When searching for a high school for my daughter, my wife and I found a small charter school that we thought she would thrive in. Bella has some particular needs and we felt that the intimate, one-on-one environment would be a great fit. We quickly discovered that she had a different plan, and wanted to go to our large neighborhood school with over 2000 kids in it. Over six long months of needling, cajoling, and arguing… she wore us down.
During freshman orientation, I bristled as I sat in the large auditorium with hundreds of other parents; I got worked up over the fact that her locker was on the first floor and most of her classes on the fourth; I nearly had a nervous breakdown when I had to take a number to talk to her guidance counselor. The last stop of the day was the school social worker. As Bella and I knocked on his door, he immediately turned to her and said… “Hi Bella, I’m Stephen. I’m your guardian angel.” All of a sudden, my whole perspective of the school changed.
As a young executive director, my guardian angel was Penny Snipper. When I was up for the job she advocated for me, when my wife and I moved to the Twin Cities she helped us get settled, and when things got really challenging at work she stood up for my vision. She was not only my guardian angel, she was a member of my board.
An executive director needs a guardian angel on her or his board. These are unique relationships that create, at a surface level, a sense of safety and connection that provides a pathway for good communication between the board and its executive leader. On a deeper level, it’s a relationship that gives way to a deeper collaboration helping the executive director to see and understand the board’s perspective and vise versa. What was unique about my relationship with Penny was that I was sometimes scared of her. She was tough on me, took me to task on things she didn’t agree with, and pushed back when she felt I did not fully recognize the importance of a particular situation. At the same time, she supported me when it counted and served as my champion to the rest of the board when I needed their engagement. In short, she demanded the leadership she knew I was capable of providing while leading as well.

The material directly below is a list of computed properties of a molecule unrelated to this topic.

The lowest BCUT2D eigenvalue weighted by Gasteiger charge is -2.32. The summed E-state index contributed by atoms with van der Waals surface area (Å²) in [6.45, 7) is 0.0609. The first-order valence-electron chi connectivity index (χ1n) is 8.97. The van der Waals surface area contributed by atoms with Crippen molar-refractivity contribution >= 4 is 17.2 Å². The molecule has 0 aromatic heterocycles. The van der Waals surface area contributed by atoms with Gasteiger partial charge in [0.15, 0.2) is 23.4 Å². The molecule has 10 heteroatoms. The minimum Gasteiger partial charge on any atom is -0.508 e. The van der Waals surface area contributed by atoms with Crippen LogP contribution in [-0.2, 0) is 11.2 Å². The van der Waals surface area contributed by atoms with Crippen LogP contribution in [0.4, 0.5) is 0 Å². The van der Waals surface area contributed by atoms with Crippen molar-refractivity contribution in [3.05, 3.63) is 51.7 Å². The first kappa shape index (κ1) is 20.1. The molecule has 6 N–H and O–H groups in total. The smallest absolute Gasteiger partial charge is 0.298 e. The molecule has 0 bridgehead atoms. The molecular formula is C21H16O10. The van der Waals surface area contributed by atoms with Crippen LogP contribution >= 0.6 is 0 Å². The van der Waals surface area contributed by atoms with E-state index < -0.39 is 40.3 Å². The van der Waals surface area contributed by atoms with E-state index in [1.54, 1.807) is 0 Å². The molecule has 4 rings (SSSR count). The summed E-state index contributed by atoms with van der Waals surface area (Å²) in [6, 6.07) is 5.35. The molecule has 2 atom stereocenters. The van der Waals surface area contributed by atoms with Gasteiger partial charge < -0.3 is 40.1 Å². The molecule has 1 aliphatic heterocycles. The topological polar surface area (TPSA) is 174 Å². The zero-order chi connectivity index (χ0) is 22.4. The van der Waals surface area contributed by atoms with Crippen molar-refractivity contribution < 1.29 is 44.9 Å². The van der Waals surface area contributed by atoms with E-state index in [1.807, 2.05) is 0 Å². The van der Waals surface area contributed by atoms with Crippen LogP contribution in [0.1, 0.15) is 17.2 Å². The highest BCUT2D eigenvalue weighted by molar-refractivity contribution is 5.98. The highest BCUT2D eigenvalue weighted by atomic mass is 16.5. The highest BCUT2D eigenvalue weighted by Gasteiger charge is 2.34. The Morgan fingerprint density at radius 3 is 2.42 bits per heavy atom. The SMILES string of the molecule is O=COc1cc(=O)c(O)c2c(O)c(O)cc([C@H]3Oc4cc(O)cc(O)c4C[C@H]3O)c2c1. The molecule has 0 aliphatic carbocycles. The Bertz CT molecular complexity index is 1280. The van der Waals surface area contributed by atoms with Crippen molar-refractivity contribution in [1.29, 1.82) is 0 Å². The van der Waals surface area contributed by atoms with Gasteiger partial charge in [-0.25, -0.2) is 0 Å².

There are no secrets for how to develop this kind of relationship with a board member other than to keep your eyes open for this person, welcome the opportunity to create a relationship, and don’t try to force it. People like Penny know how to be guardian angels. That is to say that not everyone has the ability to have these kind of wings. At a recent event held in her and her husband’s honor, I marveled at all the people in the room who she has served in the same capacity for. Being a guardian angel is one of her many gifts.
Since school has started my daughter has had some ups and downs. Stephen has sat down with her and he has worked with both my wife and I to learn how to make her experience better. He doesn’t have a bunch of pat answers or quick solutions. Instead, when she needs it the most he stands with her and up for her.